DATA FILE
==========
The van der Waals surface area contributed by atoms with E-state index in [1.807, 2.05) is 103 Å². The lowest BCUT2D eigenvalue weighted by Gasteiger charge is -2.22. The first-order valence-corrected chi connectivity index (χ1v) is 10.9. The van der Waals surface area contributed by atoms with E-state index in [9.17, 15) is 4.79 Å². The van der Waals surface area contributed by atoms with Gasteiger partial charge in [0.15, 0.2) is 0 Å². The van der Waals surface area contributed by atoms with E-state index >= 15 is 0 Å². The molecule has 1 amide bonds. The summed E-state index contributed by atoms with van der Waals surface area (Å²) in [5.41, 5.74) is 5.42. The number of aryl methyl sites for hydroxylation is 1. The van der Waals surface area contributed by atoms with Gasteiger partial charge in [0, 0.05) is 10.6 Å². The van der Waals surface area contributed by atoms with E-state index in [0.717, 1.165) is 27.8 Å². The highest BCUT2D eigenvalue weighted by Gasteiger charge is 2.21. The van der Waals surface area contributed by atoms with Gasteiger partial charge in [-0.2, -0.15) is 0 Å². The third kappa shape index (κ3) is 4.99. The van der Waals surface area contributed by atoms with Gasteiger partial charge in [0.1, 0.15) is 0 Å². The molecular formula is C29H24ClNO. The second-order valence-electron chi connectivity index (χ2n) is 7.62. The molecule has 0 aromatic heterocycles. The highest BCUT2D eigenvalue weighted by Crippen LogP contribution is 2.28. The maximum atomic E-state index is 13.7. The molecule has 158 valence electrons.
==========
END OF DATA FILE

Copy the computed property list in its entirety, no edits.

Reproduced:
The van der Waals surface area contributed by atoms with E-state index in [1.807, 2.05) is 103 Å². The lowest BCUT2D eigenvalue weighted by Gasteiger charge is -2.22. The first-order valence-corrected chi connectivity index (χ1v) is 10.9. The van der Waals surface area contributed by atoms with E-state index in [9.17, 15) is 4.79 Å². The van der Waals surface area contributed by atoms with Gasteiger partial charge in [0.15, 0.2) is 0 Å². The van der Waals surface area contributed by atoms with E-state index >= 15 is 0 Å². The molecule has 1 amide bonds. The summed E-state index contributed by atoms with van der Waals surface area (Å²) in [5.41, 5.74) is 5.42. The number of aryl methyl sites for hydroxylation is 1. The van der Waals surface area contributed by atoms with Gasteiger partial charge in [0, 0.05) is 10.6 Å². The van der Waals surface area contributed by atoms with E-state index in [0.717, 1.165) is 27.8 Å². The highest BCUT2D eigenvalue weighted by Gasteiger charge is 2.21. The van der Waals surface area contributed by atoms with Gasteiger partial charge in [-0.2, -0.15) is 0 Å². The third kappa shape index (κ3) is 4.99. The van der Waals surface area contributed by atoms with Gasteiger partial charge in [0.1, 0.15) is 0 Å². The molecular formula is C29H24ClNO. The second-order valence-electron chi connectivity index (χ2n) is 7.62. The molecule has 0 aromatic heterocycles. The highest BCUT2D eigenvalue weighted by Crippen LogP contribution is 2.28. The maximum atomic E-state index is 13.7. The molecule has 158 valence electrons.